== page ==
Monday 5 August 2019


by Marguerite Guzmán Bouvard

When I was a professor I showed
my students films about the Third Reich
and asked them "Could this ever happen
here?" No, they responded in unison

Yet today, children as young as toddlers,
torn from their parents, are being
hauled off in crowded buses to prisons
in Texas, Florida, and all around the country.

They are crowded behind barbed wire
with no beds, blankets, soap, or toothpaste,
their clothes raising a stink that upsets
the guards. When they cry of thirst,

they are told to drink water from the toilets.
Many of them become ill with shingles,
chicken pox and scabies. And some
of them die, unknown. They weep,

traumatized and fearful. When local
people learn about these conditions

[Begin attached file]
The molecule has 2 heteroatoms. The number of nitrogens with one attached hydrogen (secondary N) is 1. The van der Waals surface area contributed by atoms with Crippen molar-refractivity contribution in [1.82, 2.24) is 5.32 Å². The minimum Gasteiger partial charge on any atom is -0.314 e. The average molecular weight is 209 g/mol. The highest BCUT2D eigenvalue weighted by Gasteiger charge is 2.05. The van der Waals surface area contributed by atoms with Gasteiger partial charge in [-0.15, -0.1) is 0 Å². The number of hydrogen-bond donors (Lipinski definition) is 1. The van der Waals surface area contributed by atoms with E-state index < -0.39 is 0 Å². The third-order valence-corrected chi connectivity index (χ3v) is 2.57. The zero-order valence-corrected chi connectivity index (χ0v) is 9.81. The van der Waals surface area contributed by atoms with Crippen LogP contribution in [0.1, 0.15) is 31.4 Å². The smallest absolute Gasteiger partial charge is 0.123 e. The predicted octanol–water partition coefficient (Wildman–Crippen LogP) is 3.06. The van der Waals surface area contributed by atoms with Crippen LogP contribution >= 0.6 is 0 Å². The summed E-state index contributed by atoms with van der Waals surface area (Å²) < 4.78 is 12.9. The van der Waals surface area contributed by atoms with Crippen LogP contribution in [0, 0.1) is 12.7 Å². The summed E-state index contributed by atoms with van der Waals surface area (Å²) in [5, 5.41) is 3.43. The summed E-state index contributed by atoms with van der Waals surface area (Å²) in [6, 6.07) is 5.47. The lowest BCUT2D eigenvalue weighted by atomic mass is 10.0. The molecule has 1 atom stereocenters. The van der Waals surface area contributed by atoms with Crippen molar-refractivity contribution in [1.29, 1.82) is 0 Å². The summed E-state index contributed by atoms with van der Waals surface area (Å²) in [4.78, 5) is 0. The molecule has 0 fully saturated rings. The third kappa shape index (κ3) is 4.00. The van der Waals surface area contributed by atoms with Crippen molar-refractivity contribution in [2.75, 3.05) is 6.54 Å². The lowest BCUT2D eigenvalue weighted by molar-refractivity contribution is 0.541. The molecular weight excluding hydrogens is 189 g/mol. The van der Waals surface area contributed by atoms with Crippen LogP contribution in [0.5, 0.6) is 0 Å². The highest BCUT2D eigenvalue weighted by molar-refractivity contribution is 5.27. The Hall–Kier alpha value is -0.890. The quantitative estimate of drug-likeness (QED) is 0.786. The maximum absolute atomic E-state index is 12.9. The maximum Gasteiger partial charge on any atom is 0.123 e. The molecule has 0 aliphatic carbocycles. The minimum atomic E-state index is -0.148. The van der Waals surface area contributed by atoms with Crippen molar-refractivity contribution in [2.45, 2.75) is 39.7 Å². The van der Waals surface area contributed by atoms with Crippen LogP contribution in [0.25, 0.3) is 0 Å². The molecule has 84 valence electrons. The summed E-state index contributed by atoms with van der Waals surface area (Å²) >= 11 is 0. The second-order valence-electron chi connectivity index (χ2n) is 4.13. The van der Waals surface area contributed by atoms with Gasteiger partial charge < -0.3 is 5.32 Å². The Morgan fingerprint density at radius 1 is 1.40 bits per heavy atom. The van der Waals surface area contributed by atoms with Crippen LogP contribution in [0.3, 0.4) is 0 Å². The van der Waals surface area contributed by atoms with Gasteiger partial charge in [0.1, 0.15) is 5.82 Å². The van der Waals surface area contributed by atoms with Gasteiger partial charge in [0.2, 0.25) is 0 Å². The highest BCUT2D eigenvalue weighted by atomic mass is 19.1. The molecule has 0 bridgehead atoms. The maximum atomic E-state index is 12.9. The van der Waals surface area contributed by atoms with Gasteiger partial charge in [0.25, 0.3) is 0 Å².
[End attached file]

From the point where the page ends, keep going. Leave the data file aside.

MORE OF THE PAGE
and arrive with supplies, they are turned
away, and people who provide food,

drink and shelter to immigrants crossing
the desert are charged with felonies.
Meanwhile, the President is holding rallies,
chanting "Make America Great Again,"

and the crowd wearing the red caps
cheers. Like the victories written
on rampant hunger and ruin
in Yemen, and his love letters

with North Korea, his pride is written
in misspelled tweets. There was the Third Reich,
and Cambodia during the Khmer Rouge,
but history is no longer part of our lives,

and we are so busy, so caught up
in a web of lies, as blind as the people
who lived in Germany, Cambodia,
Turkey, and worshiped the Angel of Death.

* * * * *

Marguerite Guzmán Bouvard is the author of 11 poetry books, two of which have won awards and 15 non-fiction books concerned with human rights, women's rights, social justice, illness and more. She was born in Trieste, Italy.

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